For reservations or more information, please call 503.864.4600 or visit jamesbeard.org/celebrity-chef-tour.

 

Thursday, March 12, 6:30 P.M.
Celebrity Chef Tour / Los Angeles

L.A. Hotel Downtown
333 South Figueroa Street

For reservations or more information, please call 212.617.1133 or visit jamesbeard.org/celebrity-chef-tour.

 

Saturday, March 21, 6:00 P.M.... Read more >

Comments (0)

Eat this Word: Satsuma

satsuma

 

WHAT? The satsuma citrus fruit originated in sixteenth-century Japan, in a province that was once of the same name. The fruit hopscotched to England and Italy a few centuries later, followed by a leap to New Orleans, where it would eventually grow into a respectable crop in the nearby coastal parish of Plaquemines. (Japan still boasts the largest satsuma industry in the world.) A member of the mandarin family, the satsuma rarely contains pesky seeds, and can survive temperatures as low as 13 degrees Fahrenheit, with Louisiana farmers favoring the Owari cultivar for its especially hardy character. Ready for picking in October and still on branches beyond December, satsumas are a popular holiday fruit throughout the South. Cajun cooks add segments to salads, reduce juices for glazing seafood and sweets, and even slip the fruit into the occasional gumbo pot. The satsuma’s peel detaches easily from its fle... Read more >

Comments (0)

What We're Reading: February 3, 2015

 

Shake off the February chill with these hearty lasagna recipes. [Serious Eats

 

Unsurprisingly, the current Congress does not rate very highly on Food Policy Action’s National Food Policy Scorecard. [Civil Eats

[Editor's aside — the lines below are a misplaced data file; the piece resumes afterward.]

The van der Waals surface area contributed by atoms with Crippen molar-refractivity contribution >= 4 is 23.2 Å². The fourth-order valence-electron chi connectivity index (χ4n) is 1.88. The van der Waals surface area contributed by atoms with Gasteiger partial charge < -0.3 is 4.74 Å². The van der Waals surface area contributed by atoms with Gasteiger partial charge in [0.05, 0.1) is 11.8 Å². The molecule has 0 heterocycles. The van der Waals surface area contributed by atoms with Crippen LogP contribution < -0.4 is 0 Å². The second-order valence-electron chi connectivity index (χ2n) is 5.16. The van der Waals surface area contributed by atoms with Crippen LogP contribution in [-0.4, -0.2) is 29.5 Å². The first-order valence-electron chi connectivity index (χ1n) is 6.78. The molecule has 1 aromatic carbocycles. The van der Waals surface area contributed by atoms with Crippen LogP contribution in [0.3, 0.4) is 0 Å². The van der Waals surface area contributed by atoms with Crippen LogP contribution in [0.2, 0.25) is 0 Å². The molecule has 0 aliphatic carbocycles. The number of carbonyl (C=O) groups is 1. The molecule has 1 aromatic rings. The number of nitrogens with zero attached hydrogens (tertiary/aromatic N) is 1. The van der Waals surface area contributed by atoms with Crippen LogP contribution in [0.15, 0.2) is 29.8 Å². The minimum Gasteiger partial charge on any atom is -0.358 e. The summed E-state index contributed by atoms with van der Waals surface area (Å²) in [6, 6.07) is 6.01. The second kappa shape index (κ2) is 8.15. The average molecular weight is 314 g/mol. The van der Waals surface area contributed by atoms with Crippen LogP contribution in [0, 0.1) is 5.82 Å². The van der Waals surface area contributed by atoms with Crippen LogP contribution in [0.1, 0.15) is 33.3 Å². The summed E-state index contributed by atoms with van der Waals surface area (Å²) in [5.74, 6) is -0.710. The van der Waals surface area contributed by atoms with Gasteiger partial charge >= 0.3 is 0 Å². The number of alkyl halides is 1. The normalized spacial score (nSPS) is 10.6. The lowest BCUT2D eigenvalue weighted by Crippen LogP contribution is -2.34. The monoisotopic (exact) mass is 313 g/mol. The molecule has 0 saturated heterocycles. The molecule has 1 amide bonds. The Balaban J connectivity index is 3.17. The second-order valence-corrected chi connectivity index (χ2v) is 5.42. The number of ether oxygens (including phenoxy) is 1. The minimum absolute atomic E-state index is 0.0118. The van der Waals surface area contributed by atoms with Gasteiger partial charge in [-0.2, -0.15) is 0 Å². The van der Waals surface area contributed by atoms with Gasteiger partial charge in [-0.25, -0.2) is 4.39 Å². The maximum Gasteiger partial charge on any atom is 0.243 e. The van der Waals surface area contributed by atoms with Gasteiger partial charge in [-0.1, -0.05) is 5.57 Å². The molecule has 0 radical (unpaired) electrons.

One of the newest shareholders in Shake Shack is none other than PETA. [Fork in the Road

 

Muse upon the merits of the maitake mushroom. [... Read more >

Comments (0)

Our Favorite Beard House Dishes in January

Chef Josh Boeckleman in the Beard House kitchen

 

 

At the Beard House, 2015 arrived full of promise, bringing us delicious, thought-provoking flavors from Philadelphia, New Orleans, and Kansas City, Missouri. Here are our editors' favorite dishes from January. 

 

--

 

Périgord Black Truffles with Farm Egg, Farro Verde, and Sunchokes

 

Périgord Black Truffles with Farm Egg, Farro Verde, and Sunchokes / The New Classic

 

Layers of umami-packed, freshly shaved black truffles? Check. Luxurious egg yolk? Trendy grain with an ancient pedigree? Perfect balance of texture and flavor? Check, check, and check. Just one look at the menu description of this beaut... Read more >

Comments (0)

Roasting: Our Favorite Way to Cook in Winter

 

Roasting is our go-to cooking method during the colder months. A hot oven, a generous pour of olive oil, and a sprinkling of salt is all you need to produce simple but spectacular dishes. But with a little bit of finesse, the technique can also yield sophisticated results, as in the following recipes:

 

Roasted Clams with Herb Jam and Chorizo Butter

Slices of crusty bread provide a bed for the clams in the roasting pan, and are perfect for sopping up the paprika-spiked chorizo butter.

 

Roasted Pineapple with Prosciutto

A welcome alternative to prosciutto-and-melon, this playful appetizer is made with a pineapple that's been roasted whole.

 

Smothered Pork Roast

This tender pork shoulder f... Read more >

Comments (0)

Pages